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Kanye West

Real name: Kanye Omari West
Birthdate: N/A
Status: Single


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West was born in Atlanta, Georgia, where he lived with both of his parents. "Kanye" means "the only one" in Swahili. When he was three years old (as mentioned in "Homecoming") his parents divorced, and he and his mother moved to Chicago, Illinois. His father was Ray West, a former Black Panther who was one of the first black photojournalists at the Atlanta Journal-Constitution, and is now a Christian counselor. Kanye's mother, Dr. Donda West, worked as the Chair of the English Department at Chicago State University before retiring to serve as Kanye's manager. He was raised in an upper middle class background, attending Polaris High School in suburban Oak Lawn, Illinois.

West has said that Wu-Tang Clan producer RZA influenced him in his style, and has said on numerous occasions that Wu-Tang rappers Ghostface and Ol' Dirty Bastard were some of his all-time favorites. Said by Kanye West: "Wu-Tang? Me and my friends talk about this all the time… We think Wu-Tang had one of the biggest impacts as far as a movement. From slang to style of dress, skits, the samples. Similar to the style I use, RZA has been doing that."

On March 25, 2007, Kanye and his father Ray West supported World Water Day by having a "Walk for Water" rally.

On August 22, 2005, the MTV special All Eyes On Kanye West aired, in which West spoke out against homophobia in hip-hop, claiming that hip-hop has always been about "speaking your mind and about breaking down barriers, but everyone in hip-hop discriminates against gay people". He then reflected on a personal experience. He said that he had a "turning point" when he realized one of his cousins was gay. He said regarding this experience: "This is my cousin. I love him and I've been discriminating against gays." He went on to say that "not just hip-hop, but America just discriminates against gay people ... I wanna just come on TV, and just tell my rappers, just tell my friends, 'Yo, stop it'". He also drew comparison between African Americans' struggle for civil rights and today's gay rights movement. The following year, in an interview with Entertainment Weekly, West further expounded his experiences with and views on the relationship between the black and gay communities:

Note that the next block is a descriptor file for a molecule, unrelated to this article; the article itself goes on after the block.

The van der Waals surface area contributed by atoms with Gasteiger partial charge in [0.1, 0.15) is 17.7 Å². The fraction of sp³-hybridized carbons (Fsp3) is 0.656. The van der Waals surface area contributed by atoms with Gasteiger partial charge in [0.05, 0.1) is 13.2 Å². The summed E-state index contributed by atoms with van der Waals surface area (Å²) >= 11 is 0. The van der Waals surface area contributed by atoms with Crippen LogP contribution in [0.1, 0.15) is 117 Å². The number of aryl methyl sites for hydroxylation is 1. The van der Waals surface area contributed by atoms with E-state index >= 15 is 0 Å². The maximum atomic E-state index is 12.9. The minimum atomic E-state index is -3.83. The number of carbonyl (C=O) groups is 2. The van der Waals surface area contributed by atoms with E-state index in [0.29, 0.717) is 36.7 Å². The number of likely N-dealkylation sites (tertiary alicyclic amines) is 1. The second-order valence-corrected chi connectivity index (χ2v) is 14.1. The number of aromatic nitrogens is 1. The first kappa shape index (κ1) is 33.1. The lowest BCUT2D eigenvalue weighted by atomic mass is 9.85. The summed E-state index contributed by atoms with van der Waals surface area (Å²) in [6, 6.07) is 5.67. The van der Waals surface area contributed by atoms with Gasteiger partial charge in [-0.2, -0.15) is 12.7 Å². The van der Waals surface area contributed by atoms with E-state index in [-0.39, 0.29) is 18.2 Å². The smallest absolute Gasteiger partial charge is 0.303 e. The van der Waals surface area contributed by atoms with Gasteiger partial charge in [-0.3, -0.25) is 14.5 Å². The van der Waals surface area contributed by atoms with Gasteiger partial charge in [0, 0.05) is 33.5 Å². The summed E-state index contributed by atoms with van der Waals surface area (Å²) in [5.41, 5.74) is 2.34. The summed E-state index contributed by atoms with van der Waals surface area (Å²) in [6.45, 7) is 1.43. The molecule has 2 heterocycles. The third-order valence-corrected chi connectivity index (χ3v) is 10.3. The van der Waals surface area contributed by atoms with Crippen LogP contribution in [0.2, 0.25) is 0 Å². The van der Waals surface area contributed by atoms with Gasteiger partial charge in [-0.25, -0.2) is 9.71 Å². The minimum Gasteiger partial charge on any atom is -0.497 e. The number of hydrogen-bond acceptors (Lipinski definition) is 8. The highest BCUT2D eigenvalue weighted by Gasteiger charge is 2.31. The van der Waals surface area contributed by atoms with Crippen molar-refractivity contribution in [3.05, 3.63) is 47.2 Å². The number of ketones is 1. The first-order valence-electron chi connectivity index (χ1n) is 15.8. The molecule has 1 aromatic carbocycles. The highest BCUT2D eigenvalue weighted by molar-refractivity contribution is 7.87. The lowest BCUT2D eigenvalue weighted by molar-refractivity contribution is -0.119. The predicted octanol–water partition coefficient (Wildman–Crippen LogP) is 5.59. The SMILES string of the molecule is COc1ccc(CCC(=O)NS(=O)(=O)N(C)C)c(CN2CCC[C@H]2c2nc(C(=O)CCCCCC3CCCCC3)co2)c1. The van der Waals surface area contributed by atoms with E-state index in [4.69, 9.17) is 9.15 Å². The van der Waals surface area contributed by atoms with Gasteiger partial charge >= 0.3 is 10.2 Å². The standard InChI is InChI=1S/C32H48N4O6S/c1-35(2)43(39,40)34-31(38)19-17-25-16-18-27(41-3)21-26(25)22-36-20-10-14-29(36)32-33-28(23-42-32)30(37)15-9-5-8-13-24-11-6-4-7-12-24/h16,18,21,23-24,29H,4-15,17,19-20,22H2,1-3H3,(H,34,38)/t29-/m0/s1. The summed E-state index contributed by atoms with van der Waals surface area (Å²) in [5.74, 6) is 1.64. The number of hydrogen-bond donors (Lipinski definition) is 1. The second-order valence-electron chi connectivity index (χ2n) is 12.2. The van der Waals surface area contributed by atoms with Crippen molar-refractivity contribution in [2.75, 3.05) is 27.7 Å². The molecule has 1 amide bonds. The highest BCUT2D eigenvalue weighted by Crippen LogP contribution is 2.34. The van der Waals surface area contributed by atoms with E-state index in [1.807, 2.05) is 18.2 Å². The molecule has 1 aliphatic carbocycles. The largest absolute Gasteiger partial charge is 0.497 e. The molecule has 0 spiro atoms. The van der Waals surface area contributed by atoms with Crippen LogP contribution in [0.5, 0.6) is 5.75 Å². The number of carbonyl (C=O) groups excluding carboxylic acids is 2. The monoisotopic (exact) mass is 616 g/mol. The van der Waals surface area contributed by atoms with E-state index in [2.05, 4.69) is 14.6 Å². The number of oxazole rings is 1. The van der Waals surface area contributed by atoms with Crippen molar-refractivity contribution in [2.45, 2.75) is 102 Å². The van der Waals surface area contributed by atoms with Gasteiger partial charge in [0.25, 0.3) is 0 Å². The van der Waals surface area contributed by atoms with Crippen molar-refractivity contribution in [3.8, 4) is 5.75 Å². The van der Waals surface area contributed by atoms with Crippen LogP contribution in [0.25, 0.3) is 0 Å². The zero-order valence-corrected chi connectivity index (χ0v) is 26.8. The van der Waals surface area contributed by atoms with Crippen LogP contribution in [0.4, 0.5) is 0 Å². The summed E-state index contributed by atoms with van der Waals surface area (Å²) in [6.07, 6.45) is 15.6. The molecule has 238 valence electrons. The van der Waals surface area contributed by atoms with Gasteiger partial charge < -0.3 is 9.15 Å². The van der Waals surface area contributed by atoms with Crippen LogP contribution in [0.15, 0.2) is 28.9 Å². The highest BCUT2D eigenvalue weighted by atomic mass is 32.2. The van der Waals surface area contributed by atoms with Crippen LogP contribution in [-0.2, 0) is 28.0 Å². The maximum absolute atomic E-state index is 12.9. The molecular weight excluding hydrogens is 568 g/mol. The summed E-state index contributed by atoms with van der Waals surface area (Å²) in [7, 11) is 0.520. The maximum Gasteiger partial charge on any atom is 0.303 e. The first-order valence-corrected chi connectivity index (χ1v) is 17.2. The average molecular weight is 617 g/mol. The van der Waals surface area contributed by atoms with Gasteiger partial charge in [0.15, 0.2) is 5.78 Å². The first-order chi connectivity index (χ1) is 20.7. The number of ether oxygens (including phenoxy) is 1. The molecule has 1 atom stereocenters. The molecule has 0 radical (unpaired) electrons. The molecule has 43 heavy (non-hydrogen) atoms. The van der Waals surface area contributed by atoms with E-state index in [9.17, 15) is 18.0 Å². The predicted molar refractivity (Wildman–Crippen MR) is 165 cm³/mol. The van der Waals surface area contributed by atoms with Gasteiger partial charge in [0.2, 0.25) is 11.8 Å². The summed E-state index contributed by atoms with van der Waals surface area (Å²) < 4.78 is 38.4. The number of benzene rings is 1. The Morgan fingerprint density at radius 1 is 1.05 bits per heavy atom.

I hate the way they portray us in the media. You see a black family, it says, 'they're looting'. You see a white family, it says, 'they're looking for food'. And, you know, it's been five days because most of the people are black. And even for me to complain about it, I would be a hypocrite because I've tried to turn away from the TV, because it's too hard to watch. I've even been shopping before even giving a donation, so now I'm calling my business manager right now to see what's, what is the biggest amount I can give, and just to imagine if I was, if I was down there, and those are, those are my people down there. So anybody out there that wants to do anything that we can help—with the set up, the way America is set up to help, the poor, the black people, the less well-off, as slow as possible. I mean, this is, the Red Cross is doing everything they can. We already realize a lot of people that could help are at war right now, fighting another way—and they've given them permission to go down and shoot us!


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